Acceptability of MBT-CD intervention (as indicated by recruitment rates, completion rates, drop-out rates, treatment duration, oral evaluation), acceptability of scientific assessments (as indicated by adherence, missing data, oral evaluation), and necessary organizational resources (scientific personnel, recruitment networks, MBT-CD training and supervision) to estimate feasibility of an RCT

Secondary outcomes

Adolescents’ symptom severity and mentalizing ability

Protocol version

20.08.2020, version 1.0

Peer Review reports

Background and rationale

Conduct disorder (CD) is a severe and complex mental disorder most common in adolescence. It is defined as a “repetitive and persistent pattern of behavior in which the basic rights of others or major age-appropriate societal norms or rules are violated” [1]. Epidemiological studies have shown that about 5-10% of all children and adolescents meet the criteria for CD, while boys are more likely to be diagnosed than girls [2]. CD is a serious risk factor for the development of antisocial personality disorder (ASPD). More than 50% of men with ASPD fulfilled criteria for CD prior to the age of 15 [3]. Moreover, CD is often comorbid with attention deficit hyperactivity disorder [4] and is associated with an increased risk for the development of a number of other mental disorders, including anxiety disorders, depression, substance use disorder, and bipolar disorder [5]. The following environmental factors have been identified to be associated with an increased risk for the development of CD [6]: dysfunctional parent-child interactions, critical life events such as parental divorce, parental loss, as well as early neglect, physical and sexual abuse [6,7,8]. The accumulation of risk factors further increases the risk for the development of CD [9]. At the same time, protective factors like intelligence or social support can help reduce the risk for dysfunctional development [10]. Based on these findings, there is consensus that the emergence of CD is complex [11], yet still, very little is known about the mechanisms contributing to the development and maintenance of CD subsequent to the exposure to the identified risk factors.

So far, meta-analyses have shown that a number of interventions are effective in reducing CD symptoms [12, 13]. Among these, cognitive-behavioral therapy, social skills training, parent training, and multi-systemic therapy are regarded as evidence-based treatments [12, 14]. They differ in their involvement of parents or peers, but their focus on CD symptom management is common to all. However, effect sizes are small, conduct problems oftentimes persist and it remains unclear which treatment works best for whom and why [12]. Moreover, drop-out rates of around 20% [12] and low motivation to seek treatment in the first place render the effective and sustainable treatment of CD pathology difficult. Importantly, interventions are so far lacking a comprehensive etiological understanding of CD, which may entail the failing of targeting relevant mechanisms contributing to the development and maintaining of CD symptoms. In line with this notion, authors call for specification of interventions to target specific individual or subgroup deficits [11, 12] and base them on knowledge about underlying patho-mechanisms [11].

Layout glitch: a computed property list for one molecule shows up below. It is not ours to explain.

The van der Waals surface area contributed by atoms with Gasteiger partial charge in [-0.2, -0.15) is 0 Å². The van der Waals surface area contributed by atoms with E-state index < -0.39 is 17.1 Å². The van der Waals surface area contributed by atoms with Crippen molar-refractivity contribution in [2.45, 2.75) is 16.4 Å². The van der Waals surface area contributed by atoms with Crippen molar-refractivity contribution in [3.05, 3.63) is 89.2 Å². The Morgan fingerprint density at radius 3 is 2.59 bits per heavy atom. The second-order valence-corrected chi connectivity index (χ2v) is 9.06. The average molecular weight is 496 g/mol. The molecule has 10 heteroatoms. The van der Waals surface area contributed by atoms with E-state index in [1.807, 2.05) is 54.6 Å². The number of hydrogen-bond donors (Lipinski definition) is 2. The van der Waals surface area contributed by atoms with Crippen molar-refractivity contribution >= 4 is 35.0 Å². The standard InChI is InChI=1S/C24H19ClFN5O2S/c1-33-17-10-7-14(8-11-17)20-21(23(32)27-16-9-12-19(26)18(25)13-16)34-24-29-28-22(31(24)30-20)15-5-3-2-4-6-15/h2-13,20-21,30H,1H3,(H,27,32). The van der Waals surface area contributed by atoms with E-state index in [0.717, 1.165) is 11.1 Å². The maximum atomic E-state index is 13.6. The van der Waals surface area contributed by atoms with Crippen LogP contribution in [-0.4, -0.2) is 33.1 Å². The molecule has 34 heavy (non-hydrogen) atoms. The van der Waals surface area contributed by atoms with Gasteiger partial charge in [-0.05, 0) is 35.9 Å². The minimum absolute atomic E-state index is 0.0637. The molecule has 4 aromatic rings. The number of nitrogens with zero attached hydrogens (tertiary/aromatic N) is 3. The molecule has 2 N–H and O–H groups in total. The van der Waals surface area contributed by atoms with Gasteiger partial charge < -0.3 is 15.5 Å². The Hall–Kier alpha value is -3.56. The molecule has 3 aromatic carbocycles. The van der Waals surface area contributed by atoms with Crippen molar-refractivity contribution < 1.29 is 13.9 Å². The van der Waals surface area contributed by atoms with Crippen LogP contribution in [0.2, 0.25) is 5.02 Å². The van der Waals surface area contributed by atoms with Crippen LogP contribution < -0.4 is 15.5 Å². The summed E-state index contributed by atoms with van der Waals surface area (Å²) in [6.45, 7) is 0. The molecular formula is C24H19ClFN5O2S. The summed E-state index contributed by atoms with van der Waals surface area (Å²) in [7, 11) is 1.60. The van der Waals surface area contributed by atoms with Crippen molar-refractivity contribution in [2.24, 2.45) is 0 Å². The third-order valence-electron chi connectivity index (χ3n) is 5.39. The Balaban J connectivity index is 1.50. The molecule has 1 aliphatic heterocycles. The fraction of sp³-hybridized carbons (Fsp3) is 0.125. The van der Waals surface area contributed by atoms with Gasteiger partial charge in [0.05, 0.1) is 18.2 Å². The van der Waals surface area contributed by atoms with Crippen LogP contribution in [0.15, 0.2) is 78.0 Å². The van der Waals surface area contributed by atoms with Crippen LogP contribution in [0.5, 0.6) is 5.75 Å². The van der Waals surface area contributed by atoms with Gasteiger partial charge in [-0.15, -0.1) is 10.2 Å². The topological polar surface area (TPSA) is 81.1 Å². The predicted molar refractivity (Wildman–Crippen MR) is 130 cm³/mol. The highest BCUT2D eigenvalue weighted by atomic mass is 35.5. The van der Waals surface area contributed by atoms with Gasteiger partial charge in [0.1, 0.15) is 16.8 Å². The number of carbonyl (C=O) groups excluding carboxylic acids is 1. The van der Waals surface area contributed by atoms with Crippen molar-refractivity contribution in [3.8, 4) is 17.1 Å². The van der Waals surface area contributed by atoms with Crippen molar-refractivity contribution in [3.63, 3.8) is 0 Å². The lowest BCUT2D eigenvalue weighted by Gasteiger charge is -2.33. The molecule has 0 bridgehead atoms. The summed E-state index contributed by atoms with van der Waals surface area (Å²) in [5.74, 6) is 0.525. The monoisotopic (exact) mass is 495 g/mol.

Recently, it has been shown that CD alongside many other mental disorders is related to dysfunctions in mentalizing [15]. Mentalizing describes an individual’s imaginative ability to perceive one’s own and other’s behavior as the product of affective and cognitive mental states [16]. Taubner and colleagues [17] showed that adolescents with CD have a significantly lower mentalizing capacity compared to adolescents with no CD. These findings were replicated in a later study by Cropp et al. [18]. Moreover, focusing more on a developmental perspective fostering insight into possible patho-mechanisms, studies showed that mentalizing mediates the relationship between childhood maltreatment and externalizing problems: Taubner and colleagues [19, 20] found that mentalizing (partially) mediated the relationship between childhood maltreatment and potential for violent behavior in adolescence (14-21 years, [19]; 15-18 years, [20]). Similarly, Ensink and colleagues [21] found that mentalizing partially mediated the link between childhood sexual abuse and externalizing problems, such as rule-breaking and aggressive behavior, in children aged between 7 and 12. Moreover, investigating adolescent PTSD patients, Abate and colleagues [22] found that hyper mentalizing mediated the link between trauma and aggression in female PTSD inpatients. Taken together, results indicate that mentalizing may serve as a protective factor against externalizing behaviors while dysfunctional mentalizing may not only be part of CD pathology but also etiology.